10. You guys made some good points, particularly the one I had missed: that the teacher could have – or, rather, should have used some other method for separating the students to teach the lesson.

    Spotter – that’s what I was taught. Our history books had those tales in them. And you would appreciate this article that was reprinted in the Pilot today.

  11. Vivian, Since you asked for opinions I will weigh in with mine. I think the teacher was courageous in what she tried to do in her allotted time to do it. I do not think that talking about slavery/racism for one hour a year will teach a child anything. There was a big controversy several years back about Colonial Williamsburg holding a slave auction during tourist season. Some said it was insensitive, some said it was exploitation to make a tourist dollar. No one seemed to agree whether it should be done. It seems to me that what this teacher tried to do was a good start but would have to continue with ongoing converstations about the way we treat one another. These children have to have a venue to talk about race and fairness, the things they see with thier own eyes everyday.

  12. Vivian good post. I dont have the answer either. I like the idea about the first graders not noticing races. This may be really naive but I would like to think that one day the color of one’s skin will matter about as much as the color of one’s hair or eyes, means now. Doubt I’ll live to see that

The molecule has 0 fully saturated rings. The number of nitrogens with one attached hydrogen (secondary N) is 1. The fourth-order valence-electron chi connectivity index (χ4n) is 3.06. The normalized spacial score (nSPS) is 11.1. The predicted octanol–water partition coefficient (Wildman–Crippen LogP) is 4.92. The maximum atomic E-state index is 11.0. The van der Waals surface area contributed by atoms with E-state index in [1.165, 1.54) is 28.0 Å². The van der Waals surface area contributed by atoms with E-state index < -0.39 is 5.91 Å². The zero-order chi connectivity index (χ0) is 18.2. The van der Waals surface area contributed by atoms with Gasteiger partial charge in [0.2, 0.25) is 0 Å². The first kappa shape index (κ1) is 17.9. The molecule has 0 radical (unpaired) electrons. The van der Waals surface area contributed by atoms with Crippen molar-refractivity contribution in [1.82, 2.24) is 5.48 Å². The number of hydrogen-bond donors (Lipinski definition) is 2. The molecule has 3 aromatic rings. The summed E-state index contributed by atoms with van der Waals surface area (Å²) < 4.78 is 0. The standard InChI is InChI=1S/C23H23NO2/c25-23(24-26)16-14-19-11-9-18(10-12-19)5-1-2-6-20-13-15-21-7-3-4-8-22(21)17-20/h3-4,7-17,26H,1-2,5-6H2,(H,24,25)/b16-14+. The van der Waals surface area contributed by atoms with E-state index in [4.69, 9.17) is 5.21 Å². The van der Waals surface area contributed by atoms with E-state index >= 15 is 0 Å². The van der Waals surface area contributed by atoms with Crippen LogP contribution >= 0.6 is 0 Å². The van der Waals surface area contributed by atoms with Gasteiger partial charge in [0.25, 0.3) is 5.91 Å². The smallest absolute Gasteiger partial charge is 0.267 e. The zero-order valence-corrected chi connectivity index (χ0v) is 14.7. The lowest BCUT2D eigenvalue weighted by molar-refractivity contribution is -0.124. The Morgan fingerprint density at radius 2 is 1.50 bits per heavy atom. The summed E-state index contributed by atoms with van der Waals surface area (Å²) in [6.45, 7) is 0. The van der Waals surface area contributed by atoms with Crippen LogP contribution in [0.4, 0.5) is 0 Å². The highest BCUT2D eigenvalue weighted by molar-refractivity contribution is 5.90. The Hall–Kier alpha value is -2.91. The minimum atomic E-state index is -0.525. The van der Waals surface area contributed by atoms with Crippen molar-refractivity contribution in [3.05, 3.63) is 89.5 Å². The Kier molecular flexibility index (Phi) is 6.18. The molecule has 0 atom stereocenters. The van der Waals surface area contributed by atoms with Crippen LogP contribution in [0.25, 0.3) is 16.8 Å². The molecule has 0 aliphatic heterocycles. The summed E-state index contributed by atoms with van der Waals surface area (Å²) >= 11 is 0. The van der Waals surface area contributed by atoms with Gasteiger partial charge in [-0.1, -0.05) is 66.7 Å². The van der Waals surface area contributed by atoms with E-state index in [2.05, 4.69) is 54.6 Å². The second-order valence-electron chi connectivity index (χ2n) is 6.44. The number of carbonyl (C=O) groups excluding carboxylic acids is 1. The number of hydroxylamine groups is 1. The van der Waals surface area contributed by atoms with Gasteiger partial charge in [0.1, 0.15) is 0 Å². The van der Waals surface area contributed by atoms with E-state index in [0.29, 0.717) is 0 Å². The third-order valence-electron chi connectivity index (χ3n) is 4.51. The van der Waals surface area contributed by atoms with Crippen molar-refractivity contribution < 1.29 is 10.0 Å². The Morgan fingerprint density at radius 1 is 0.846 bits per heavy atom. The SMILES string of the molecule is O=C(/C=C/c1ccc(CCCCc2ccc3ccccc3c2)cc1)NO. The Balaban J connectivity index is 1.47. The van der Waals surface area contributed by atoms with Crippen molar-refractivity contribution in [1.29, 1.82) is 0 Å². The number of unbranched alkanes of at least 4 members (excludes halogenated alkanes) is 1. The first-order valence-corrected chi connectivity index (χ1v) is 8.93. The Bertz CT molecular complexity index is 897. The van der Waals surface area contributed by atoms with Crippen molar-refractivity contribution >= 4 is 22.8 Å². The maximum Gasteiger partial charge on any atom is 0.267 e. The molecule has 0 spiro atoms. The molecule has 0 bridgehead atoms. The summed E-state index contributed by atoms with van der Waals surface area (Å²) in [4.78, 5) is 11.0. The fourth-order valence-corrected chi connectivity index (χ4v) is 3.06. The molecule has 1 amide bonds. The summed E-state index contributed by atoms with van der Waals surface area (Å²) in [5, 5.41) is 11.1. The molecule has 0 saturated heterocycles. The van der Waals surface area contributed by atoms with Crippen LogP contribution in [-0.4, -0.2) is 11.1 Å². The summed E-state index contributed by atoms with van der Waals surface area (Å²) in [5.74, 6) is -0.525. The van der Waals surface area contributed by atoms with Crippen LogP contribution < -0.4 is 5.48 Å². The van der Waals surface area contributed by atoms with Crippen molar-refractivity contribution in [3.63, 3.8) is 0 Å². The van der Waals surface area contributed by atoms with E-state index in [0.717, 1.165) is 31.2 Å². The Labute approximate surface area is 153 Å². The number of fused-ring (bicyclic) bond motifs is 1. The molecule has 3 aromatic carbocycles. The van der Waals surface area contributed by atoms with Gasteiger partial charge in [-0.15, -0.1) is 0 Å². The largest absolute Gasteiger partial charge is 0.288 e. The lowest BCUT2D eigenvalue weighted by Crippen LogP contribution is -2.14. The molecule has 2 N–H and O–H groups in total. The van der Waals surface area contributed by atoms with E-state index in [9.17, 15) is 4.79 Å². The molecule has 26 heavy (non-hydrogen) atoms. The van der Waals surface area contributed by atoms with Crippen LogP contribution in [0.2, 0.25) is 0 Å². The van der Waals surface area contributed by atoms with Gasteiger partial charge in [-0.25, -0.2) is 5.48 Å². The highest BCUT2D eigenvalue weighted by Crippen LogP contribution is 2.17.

• I know a lot of people who grew up here during Segregation who didn’t think they’d ever live to see a black President. I’m not under any illusion that it necessarily follows that we now live in a post-racial society or that we shall live in such a society in the near future, but I do think it’s worth considering that the hope or belief that it will happen one day might not be so terribly naive.

  13. At what age is it appropriate to teach/discuss slavery with your children? I have a son that is scheduled to go on a field trip to a plantation to discuss slavery and life during those times, however I’m not sure if I’m ready for that. He’s in the first grade and is African-American.